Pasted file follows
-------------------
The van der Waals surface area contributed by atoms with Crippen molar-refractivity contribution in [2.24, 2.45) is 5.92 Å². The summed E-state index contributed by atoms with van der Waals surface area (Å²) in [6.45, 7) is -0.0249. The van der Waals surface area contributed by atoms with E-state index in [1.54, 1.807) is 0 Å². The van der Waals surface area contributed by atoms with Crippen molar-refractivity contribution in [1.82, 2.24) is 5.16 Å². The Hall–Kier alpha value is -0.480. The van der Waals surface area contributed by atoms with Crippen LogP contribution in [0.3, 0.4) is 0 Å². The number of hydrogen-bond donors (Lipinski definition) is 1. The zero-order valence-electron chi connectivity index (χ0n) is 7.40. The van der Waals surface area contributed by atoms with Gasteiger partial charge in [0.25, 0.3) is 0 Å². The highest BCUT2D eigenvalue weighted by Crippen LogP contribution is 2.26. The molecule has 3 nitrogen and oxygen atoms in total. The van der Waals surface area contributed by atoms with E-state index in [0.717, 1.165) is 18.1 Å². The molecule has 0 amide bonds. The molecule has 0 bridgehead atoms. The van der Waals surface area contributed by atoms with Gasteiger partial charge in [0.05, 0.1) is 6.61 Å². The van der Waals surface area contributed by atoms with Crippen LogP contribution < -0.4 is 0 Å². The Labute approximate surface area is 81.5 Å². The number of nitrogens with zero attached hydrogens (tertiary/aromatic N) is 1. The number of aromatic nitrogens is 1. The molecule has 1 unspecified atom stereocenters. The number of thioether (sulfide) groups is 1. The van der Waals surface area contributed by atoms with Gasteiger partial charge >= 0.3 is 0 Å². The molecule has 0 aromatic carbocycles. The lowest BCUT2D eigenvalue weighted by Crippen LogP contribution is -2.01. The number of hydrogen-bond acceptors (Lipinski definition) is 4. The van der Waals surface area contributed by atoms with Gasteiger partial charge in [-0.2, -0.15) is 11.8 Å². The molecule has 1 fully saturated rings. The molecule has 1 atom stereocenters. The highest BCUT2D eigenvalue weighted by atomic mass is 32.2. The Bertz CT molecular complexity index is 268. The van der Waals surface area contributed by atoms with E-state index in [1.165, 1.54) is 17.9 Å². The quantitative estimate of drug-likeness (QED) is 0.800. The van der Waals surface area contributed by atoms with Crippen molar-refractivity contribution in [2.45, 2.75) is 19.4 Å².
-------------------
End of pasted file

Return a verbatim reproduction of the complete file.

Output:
The van der Waals surface area contributed by atoms with Crippen molar-refractivity contribution in [2.24, 2.45) is 5.92 Å². The summed E-state index contributed by atoms with van der Waals surface area (Å²) in [6.45, 7) is -0.0249. The van der Waals surface area contributed by atoms with E-state index in [1.54, 1.807) is 0 Å². The van der Waals surface area contributed by atoms with Crippen molar-refractivity contribution in [1.82, 2.24) is 5.16 Å². The Hall–Kier alpha value is -0.480. The van der Waals surface area contributed by atoms with Crippen LogP contribution in [0.3, 0.4) is 0 Å². The number of hydrogen-bond donors (Lipinski definition) is 1. The zero-order valence-electron chi connectivity index (χ0n) is 7.40. The van der Waals surface area contributed by atoms with Gasteiger partial charge in [0.25, 0.3) is 0 Å². The highest BCUT2D eigenvalue weighted by Crippen LogP contribution is 2.26. The molecule has 3 nitrogen and oxygen atoms in total. The van der Waals surface area contributed by atoms with E-state index in [0.717, 1.165) is 18.1 Å². The molecule has 0 amide bonds. The molecule has 0 bridgehead atoms. The van der Waals surface area contributed by atoms with Gasteiger partial charge in [0.05, 0.1) is 6.61 Å². The van der Waals surface area contributed by atoms with Crippen LogP contribution < -0.4 is 0 Å². The Labute approximate surface area is 81.5 Å². The number of nitrogens with zero attached hydrogens (tertiary/aromatic N) is 1. The number of aromatic nitrogens is 1. The molecule has 1 unspecified atom stereocenters. The number of thioether (sulfide) groups is 1. The van der Waals surface area contributed by atoms with Gasteiger partial charge >= 0.3 is 0 Å². The molecule has 0 aromatic carbocycles. The lowest BCUT2D eigenvalue weighted by Crippen LogP contribution is -2.01. The number of hydrogen-bond acceptors (Lipinski definition) is 4. The van der Waals surface area contributed by atoms with Gasteiger partial charge in [-0.2, -0.15) is 11.8 Å². The molecule has 1 fully saturated rings. The molecule has 1 atom stereocenters. The highest BCUT2D eigenvalue weighted by atomic mass is 32.2. The Bertz CT molecular complexity index is 268. The van der Waals surface area contributed by atoms with E-state index in [1.165, 1.54) is 17.9 Å². The quantitative estimate of drug-likeness (QED) is 0.800. The van der Waals surface area contributed by atoms with Crippen molar-refractivity contribution in [2.45, 2.75) is 19.4 Å².